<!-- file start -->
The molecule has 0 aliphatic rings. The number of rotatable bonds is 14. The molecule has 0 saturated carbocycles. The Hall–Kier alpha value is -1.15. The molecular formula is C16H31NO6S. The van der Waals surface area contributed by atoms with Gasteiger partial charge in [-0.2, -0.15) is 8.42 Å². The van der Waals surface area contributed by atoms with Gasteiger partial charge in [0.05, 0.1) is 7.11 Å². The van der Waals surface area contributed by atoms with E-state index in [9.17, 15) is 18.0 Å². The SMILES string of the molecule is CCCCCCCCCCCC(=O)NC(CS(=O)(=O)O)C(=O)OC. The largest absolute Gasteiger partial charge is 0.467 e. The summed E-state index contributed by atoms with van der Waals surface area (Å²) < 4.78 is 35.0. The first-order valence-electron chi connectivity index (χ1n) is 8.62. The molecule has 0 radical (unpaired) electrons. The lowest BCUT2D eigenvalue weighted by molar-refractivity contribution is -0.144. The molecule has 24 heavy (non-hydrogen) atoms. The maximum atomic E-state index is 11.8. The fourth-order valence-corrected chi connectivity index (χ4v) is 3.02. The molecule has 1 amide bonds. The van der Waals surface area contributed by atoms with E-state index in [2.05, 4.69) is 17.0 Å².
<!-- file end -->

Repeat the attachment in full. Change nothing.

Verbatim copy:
The molecule has 0 aliphatic rings. The number of rotatable bonds is 14. The molecule has 0 saturated carbocycles. The Hall–Kier alpha value is -1.15. The molecular formula is C16H31NO6S. The van der Waals surface area contributed by atoms with Gasteiger partial charge in [-0.2, -0.15) is 8.42 Å². The van der Waals surface area contributed by atoms with Gasteiger partial charge in [0.05, 0.1) is 7.11 Å². The van der Waals surface area contributed by atoms with E-state index in [9.17, 15) is 18.0 Å². The SMILES string of the molecule is CCCCCCCCCCCC(=O)NC(CS(=O)(=O)O)C(=O)OC. The largest absolute Gasteiger partial charge is 0.467 e. The summed E-state index contributed by atoms with van der Waals surface area (Å²) < 4.78 is 35.0. The first-order valence-electron chi connectivity index (χ1n) is 8.62. The molecule has 0 radical (unpaired) electrons. The lowest BCUT2D eigenvalue weighted by molar-refractivity contribution is -0.144. The molecule has 24 heavy (non-hydrogen) atoms. The maximum atomic E-state index is 11.8. The fourth-order valence-corrected chi connectivity index (χ4v) is 3.02. The molecule has 1 amide bonds. The van der Waals surface area contributed by atoms with E-state index in [2.05, 4.69) is 17.0 Å².